It was that word “national” that disturbed many of the delegates. They knew from their study of history that should such a government be adopted, the confederacy of sovereign states would cease to be and that a nation would rise up in its place.
To us, “national” is synonymous with “federal,” and we don’t blink at or think anything nefarious of the word national. Many of the most respected members of the founding generation were not of that mind. They understood national to mean “consolidated,” and they understood “consolidated” to be unlimited and despotic.
William Paterson then stood and informed his colleagues that “the idea of a national government, as contradistinguished from a federal one, never entered into the mind” of any members of the state legislators who had granted the delegates their commissions to attend the convention.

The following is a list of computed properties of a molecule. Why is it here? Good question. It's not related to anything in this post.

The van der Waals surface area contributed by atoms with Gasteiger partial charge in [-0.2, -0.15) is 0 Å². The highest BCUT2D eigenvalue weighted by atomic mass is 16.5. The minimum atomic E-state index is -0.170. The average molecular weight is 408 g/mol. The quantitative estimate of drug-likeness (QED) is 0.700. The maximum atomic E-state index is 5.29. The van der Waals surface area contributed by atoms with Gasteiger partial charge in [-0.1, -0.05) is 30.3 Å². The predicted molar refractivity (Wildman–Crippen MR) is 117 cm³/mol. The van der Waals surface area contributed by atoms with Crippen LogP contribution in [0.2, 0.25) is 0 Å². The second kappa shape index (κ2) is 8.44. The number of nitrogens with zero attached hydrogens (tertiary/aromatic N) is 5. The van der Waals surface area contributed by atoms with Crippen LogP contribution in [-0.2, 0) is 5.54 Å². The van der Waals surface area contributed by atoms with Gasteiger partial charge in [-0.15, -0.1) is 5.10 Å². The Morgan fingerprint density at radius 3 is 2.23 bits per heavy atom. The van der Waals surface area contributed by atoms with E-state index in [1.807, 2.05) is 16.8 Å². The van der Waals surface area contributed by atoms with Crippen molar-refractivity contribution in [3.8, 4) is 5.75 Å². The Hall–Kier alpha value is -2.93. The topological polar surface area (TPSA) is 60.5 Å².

John Lansing of New York added his voice to the cadre of those opposing the use of the word “national,” saying (as reported by Madison):
The true question here was, whether the Convention would adhere to or depart from the foundation of the present Confederacy; and moved instead of the 2d. Resolution, “that the powers of legislation be vested in the U. States in Congress.” He had already assigned two reasons against such an innovation as was proposed: 1. the want of competent powers in the Convention. — 2. the state of the public mind. It had been observed by [Mr. Madison] in discussing the first point, that in two states the delegates to Congress were chosen by the people. Notwithstanding the first appearance of this remark, it had in fact no weight, as the delegates, however chosen, did not represent the people merely as so many individuals, but as forming a Sovereign State.